When James McCormick retired as MnSCU Chancellor, he didn’t say that he’d be getting a bonus check for his last year. According to this article, that’s precisely what happened:
The former chancellor of the Minnesota State Colleges and Universities system received $50,000 in performance pay for his work last year, once again raising the ire of union officials who represent rank-and-file employees.
The decision to give now-retired Chancellor James McCormick his performance pay was made by the Board of Trustees in June. But members left the amount to the discretion of chairman Scott Thiss, who announced Monday that McCormick received the full $50,000 allowed under the contract. McCormick’s base salary was $360,000.
Surely, he earned that money by doing some extraordinary things, you’re thinking, right? Actually, he didn’t:
Thiss said McCormick worked diligently in his last year with MnSCU and met all of his performance goals. Those included leading an initiative to make applying, registering, transferring schools and paying bills much easier for students, as well as a program to grow and retain leaders within the MnSCU system.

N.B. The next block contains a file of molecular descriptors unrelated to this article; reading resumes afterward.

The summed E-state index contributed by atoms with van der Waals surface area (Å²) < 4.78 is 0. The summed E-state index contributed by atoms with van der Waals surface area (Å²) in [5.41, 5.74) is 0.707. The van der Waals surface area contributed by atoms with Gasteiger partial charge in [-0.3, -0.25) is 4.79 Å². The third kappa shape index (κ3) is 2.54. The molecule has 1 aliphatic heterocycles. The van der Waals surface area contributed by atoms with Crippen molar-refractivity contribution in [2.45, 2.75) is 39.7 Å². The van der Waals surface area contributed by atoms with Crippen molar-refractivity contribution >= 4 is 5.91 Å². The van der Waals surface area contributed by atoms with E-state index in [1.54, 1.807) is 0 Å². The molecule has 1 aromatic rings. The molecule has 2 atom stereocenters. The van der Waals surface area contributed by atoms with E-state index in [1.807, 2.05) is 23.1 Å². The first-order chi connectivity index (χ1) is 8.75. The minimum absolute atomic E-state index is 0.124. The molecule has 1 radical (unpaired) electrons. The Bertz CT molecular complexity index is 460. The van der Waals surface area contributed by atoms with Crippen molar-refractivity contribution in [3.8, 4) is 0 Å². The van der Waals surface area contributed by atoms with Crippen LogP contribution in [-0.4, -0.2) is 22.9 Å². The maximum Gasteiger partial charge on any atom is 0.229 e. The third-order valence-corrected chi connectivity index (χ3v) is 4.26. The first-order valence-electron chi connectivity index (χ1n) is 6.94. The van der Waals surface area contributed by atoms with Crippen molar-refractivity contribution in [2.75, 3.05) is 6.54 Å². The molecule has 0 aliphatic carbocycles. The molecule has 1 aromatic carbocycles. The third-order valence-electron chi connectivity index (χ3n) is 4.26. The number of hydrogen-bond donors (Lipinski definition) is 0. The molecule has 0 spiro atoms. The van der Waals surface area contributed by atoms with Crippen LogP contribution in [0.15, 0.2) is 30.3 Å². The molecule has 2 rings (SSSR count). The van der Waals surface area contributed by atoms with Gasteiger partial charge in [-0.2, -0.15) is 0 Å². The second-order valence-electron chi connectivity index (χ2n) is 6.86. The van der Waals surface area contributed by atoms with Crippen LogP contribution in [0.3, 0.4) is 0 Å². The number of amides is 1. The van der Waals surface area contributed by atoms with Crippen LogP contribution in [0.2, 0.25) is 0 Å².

Considering the fact that he’s making $360,000, shouldn’t Minnesota’s taxpayers expect the highest paid MnSCU official to do those things as part of his job? After all, $360,000 isn’t chump change.
It’s important to remember that $360,000 was McCormick’s salary. That wasn’t his total annual compensation. If you add in a gold-plated Cadillac health insurance policy and a gold-plated defined benefit pension, you’re easily past $600,000 annual compensation.
If that isn’t a big enough injustice, MnSCU Board Chairman Scott Thiss tried whitewashing the payment:
“This is performance pay, not a bonus. It must be earned,” Thiss said. “We had a very specific set of goals for the chancellor, and he met them.”
Performance pay, my ass. They established a matrix that only the most inept, incompetent idiot couldn’t reach. Chairman Thiss should be ashamed of himself for paying out a bonus, much less that excessive of a bonus.
MnSCU needs a major restructuring as does the U of M system. This time, we found out about the MnSCU racket too late. It won’t be long before this type of cronyism will be all but eliminated.